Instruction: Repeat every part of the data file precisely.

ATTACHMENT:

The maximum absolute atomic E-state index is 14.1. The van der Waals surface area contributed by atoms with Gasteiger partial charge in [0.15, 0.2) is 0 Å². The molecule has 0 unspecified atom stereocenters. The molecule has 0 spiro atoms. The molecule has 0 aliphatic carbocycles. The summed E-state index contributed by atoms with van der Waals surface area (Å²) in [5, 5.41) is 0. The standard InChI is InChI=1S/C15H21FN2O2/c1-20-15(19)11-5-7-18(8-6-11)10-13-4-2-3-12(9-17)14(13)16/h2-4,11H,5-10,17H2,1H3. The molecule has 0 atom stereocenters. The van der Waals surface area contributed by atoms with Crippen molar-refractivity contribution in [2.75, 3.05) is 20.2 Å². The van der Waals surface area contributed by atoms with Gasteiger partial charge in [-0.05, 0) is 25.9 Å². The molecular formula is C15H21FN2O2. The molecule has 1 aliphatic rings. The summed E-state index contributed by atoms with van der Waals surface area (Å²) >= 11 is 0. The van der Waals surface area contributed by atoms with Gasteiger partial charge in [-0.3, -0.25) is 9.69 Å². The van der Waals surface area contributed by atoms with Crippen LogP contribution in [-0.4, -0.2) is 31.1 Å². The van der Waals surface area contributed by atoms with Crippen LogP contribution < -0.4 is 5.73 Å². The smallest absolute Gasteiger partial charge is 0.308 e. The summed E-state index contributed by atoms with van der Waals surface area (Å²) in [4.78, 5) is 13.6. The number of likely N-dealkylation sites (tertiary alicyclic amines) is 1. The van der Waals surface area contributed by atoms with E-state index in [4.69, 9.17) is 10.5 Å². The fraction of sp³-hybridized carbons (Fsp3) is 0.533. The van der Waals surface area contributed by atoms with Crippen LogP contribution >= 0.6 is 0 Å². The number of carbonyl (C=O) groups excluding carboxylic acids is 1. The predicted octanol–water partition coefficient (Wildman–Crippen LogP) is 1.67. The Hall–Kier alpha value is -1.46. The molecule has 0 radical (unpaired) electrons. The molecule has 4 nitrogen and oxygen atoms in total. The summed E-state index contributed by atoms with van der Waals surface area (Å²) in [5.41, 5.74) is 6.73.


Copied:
The maximum absolute atomic E-state index is 14.1. The van der Waals surface area contributed by atoms with Gasteiger partial charge in [0.15, 0.2) is 0 Å². The molecule has 0 unspecified atom stereocenters. The molecule has 0 spiro atoms. The molecule has 0 aliphatic carbocycles. The summed E-state index contributed by atoms with van der Waals surface area (Å²) in [5, 5.41) is 0. The standard InChI is InChI=1S/C15H21FN2O2/c1-20-15(19)11-5-7-18(8-6-11)10-13-4-2-3-12(9-17)14(13)16/h2-4,11H,5-10,17H2,1H3. The molecule has 0 atom stereocenters. The van der Waals surface area contributed by atoms with Crippen molar-refractivity contribution in [2.75, 3.05) is 20.2 Å². The van der Waals surface area contributed by atoms with Gasteiger partial charge in [-0.05, 0) is 25.9 Å². The molecular formula is C15H21FN2O2. The molecule has 1 aliphatic rings. The summed E-state index contributed by atoms with van der Waals surface area (Å²) >= 11 is 0. The van der Waals surface area contributed by atoms with Gasteiger partial charge in [-0.3, -0.25) is 9.69 Å². The van der Waals surface area contributed by atoms with Crippen LogP contribution in [-0.4, -0.2) is 31.1 Å². The van der Waals surface area contributed by atoms with Crippen LogP contribution < -0.4 is 5.73 Å². The smallest absolute Gasteiger partial charge is 0.308 e. The summed E-state index contributed by atoms with van der Waals surface area (Å²) in [4.78, 5) is 13.6. The number of likely N-dealkylation sites (tertiary alicyclic amines) is 1. The van der Waals surface area contributed by atoms with E-state index in [4.69, 9.17) is 10.5 Å². The fraction of sp³-hybridized carbons (Fsp3) is 0.533. The van der Waals surface area contributed by atoms with Crippen LogP contribution >= 0.6 is 0 Å². The number of carbonyl (C=O) groups excluding carboxylic acids is 1. The predicted octanol–water partition coefficient (Wildman–Crippen LogP) is 1.67. The Hall–Kier alpha value is -1.46. The molecule has 0 radical (unpaired) electrons. The molecule has 4 nitrogen and oxygen atoms in total. The summed E-state index contributed by atoms with van der Waals surface area (Å²) in [5.41, 5.74) is 6.73.